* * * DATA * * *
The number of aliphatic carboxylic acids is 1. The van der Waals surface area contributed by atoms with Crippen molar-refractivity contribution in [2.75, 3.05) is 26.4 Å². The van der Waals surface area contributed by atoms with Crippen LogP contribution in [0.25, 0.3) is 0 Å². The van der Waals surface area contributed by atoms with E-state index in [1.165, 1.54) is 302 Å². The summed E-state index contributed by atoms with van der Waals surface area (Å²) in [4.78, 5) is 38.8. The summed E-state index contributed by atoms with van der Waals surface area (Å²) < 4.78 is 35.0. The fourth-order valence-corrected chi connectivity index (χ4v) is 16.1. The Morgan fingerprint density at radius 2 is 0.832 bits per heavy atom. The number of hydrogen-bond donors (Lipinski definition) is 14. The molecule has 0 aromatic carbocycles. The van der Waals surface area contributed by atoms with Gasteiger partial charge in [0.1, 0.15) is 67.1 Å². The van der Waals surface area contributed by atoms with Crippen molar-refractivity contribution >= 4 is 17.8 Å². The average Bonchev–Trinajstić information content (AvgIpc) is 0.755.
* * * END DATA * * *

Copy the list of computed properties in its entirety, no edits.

The number of aliphatic carboxylic acids is 1. The van der Waals surface area contributed by atoms with Crippen molar-refractivity contribution in [2.75, 3.05) is 26.4 Å². The van der Waals surface area contributed by atoms with Crippen LogP contribution in [0.25, 0.3) is 0 Å². The van der Waals surface area contributed by atoms with E-state index in [1.165, 1.54) is 302 Å². The summed E-state index contributed by atoms with van der Waals surface area (Å²) in [4.78, 5) is 38.8. The summed E-state index contributed by atoms with van der Waals surface area (Å²) < 4.78 is 35.0. The fourth-order valence-corrected chi connectivity index (χ4v) is 16.1. The Morgan fingerprint density at radius 2 is 0.832 bits per heavy atom. The number of hydrogen-bond donors (Lipinski definition) is 14. The molecule has 0 aromatic carbocycles. The van der Waals surface area contributed by atoms with Gasteiger partial charge in [0.1, 0.15) is 67.1 Å². The van der Waals surface area contributed by atoms with Crippen molar-refractivity contribution >= 4 is 17.8 Å². The average Bonchev–Trinajstić information content (AvgIpc) is 0.755.